Legal scholars and legal publishers often look at legal blogs as off on the side and not relevant to their more “learned” work. More demeaning yet, law blogs are often looked at as merely advertising or marketing.

The fact is that legal blogs likely generate citation of their legal publications (journals, reviews, periodicals, treatises) and drive discussion of the subjects written about in the legal publications. In addition, legal bloggers serve as a resource to legal scholars and publishers.

Matt Shipman (@shiplives), a science writer and public information officer at North Carolina State University, wrote this week that there is a correlation between science blogging and journal citations.

Shipman’s post is based upon a paper (pdf) entitled “Do blog citations correlate with a higher number of future citations? Research blogs as a potential source for alternative metrics,” published this year in the Journal of the Association for Information Science and Technology.

The authors of the paper wanted to determine whether journal articles blogged about shortly after publication generated more citations than other articles from the same journal that were not written about in blogs.

The researchers focused on over 10,000 blog posts that discussed journal articles published in 2009 and 2010. Further refining their work, the researchers arrived at some powerful findings.

The median number of citations was higher for 10 of the 12 journals in 2009, and much higher for the New England Journal Medicine (NEJM), in which blogged-about articles had a median of 172 citations, as opposed to a median of 56 citations for papers that hadn’t been written about in blogs.

The numbers for 2010 were even more pronounced. The median number of citations was higher for 16 of the 19 journals. Again, NEJM led the way, with blogged-about articles garnering an average of 138 citations, versus 51 citations for the journal’s overall median.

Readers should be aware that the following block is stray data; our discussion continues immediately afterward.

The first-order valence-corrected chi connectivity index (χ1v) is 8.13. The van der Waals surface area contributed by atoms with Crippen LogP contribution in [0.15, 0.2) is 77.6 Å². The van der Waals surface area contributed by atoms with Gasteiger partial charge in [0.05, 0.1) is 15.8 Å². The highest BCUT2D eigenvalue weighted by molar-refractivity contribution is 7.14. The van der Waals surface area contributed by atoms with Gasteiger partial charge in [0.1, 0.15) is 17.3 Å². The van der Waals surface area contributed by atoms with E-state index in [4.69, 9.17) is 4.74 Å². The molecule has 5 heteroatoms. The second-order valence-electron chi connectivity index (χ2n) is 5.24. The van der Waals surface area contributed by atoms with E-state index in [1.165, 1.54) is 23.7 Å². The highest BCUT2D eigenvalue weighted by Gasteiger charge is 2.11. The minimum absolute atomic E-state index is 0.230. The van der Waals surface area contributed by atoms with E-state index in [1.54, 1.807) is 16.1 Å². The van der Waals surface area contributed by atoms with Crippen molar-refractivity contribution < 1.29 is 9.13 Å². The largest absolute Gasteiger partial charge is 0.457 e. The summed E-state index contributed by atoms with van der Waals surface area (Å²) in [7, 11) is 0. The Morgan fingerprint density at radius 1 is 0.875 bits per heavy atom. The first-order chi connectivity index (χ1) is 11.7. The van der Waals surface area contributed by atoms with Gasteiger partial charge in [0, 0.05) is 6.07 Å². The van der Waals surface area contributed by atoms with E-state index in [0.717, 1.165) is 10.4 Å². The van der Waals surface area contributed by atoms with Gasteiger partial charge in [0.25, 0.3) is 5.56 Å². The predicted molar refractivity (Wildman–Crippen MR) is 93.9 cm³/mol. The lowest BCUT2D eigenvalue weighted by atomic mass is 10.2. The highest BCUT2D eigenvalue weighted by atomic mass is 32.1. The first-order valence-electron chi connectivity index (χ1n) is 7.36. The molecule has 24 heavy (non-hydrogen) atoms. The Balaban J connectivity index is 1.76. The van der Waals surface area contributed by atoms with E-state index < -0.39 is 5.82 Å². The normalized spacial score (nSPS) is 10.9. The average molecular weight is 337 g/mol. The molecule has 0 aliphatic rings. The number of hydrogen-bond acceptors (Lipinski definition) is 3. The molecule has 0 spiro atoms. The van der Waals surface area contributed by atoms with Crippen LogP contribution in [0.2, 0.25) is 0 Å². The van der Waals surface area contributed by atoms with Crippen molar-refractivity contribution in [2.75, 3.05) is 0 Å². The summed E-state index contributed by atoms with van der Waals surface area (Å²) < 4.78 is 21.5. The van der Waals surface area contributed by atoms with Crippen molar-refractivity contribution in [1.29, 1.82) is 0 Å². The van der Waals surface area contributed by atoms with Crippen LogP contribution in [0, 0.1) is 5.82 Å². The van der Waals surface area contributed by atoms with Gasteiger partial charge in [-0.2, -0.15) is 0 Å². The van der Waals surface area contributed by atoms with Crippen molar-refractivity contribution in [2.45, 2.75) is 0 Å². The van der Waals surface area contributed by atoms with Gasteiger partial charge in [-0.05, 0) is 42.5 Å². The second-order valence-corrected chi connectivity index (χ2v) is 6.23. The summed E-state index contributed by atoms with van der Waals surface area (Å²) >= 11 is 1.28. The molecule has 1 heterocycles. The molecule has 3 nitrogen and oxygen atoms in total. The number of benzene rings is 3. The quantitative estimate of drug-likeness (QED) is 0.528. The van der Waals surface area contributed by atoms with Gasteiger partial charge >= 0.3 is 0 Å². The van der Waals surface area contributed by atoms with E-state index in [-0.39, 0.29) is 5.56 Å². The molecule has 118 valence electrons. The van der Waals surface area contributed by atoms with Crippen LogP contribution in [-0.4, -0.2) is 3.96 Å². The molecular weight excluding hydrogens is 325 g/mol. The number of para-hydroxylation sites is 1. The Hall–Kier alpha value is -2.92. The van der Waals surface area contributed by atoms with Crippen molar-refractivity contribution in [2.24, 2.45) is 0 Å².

Two takeaways for Shipman.

  1. Researchers might be well served to answer a blogger’s questions about their work – a resulting blog post may help boost citations for the relevant journal article.
  2. Bloggers are not working in a void. This paper indicates that blogging may be more than idle entertainment. When you write about a paper that captures your interest, you may be helping to capture the interest of other researchers in related fields – drawing attention to the paper, contributing to discussion in the field, and ultimately helping to increase citations for the paper in question.

Though we have no study of the correlation between blogged about legal articles and citations,  there is good reason to believe we’d see similar findings.

Legal blogs drive online and offline discussion of legal matters, including matters written about in legal journals, reviews, and publications. Not getting blogged about as a legal scholar and publisher is a sign you and your work may be becoming irrelevant.

What’s this all mean?

  • Bloggers can make themselves more relevant and influential by referencing traditional publications. You’ll become a resource and drive legal dialogue.
  • Legal scholars and publishers ought to look at ways they can engage and build relationships with legal bloggers. Develop relationships with communities of legal bloggers ala LXBN. Your publications will get cited and be seen more. You’ll pick up resources for your ongoing work.
  • Open online and democratic dialogue is where the world is headed. Legal scholars and publishers no longer have a monopoly on legal dialogue.
  • Those legal bloggers who do look at blogs as merely a way to market themselves ought to wake up.  By entering into this open legal dialogue you not only advance the law, you grow your own influence.

We’re still at the infancy of legal blogging. Expect things to really jump when legal scholars and traditional legal publishers recognize  the benefits of aligning with legal bloggers.

Image courtesy of Tracie Hall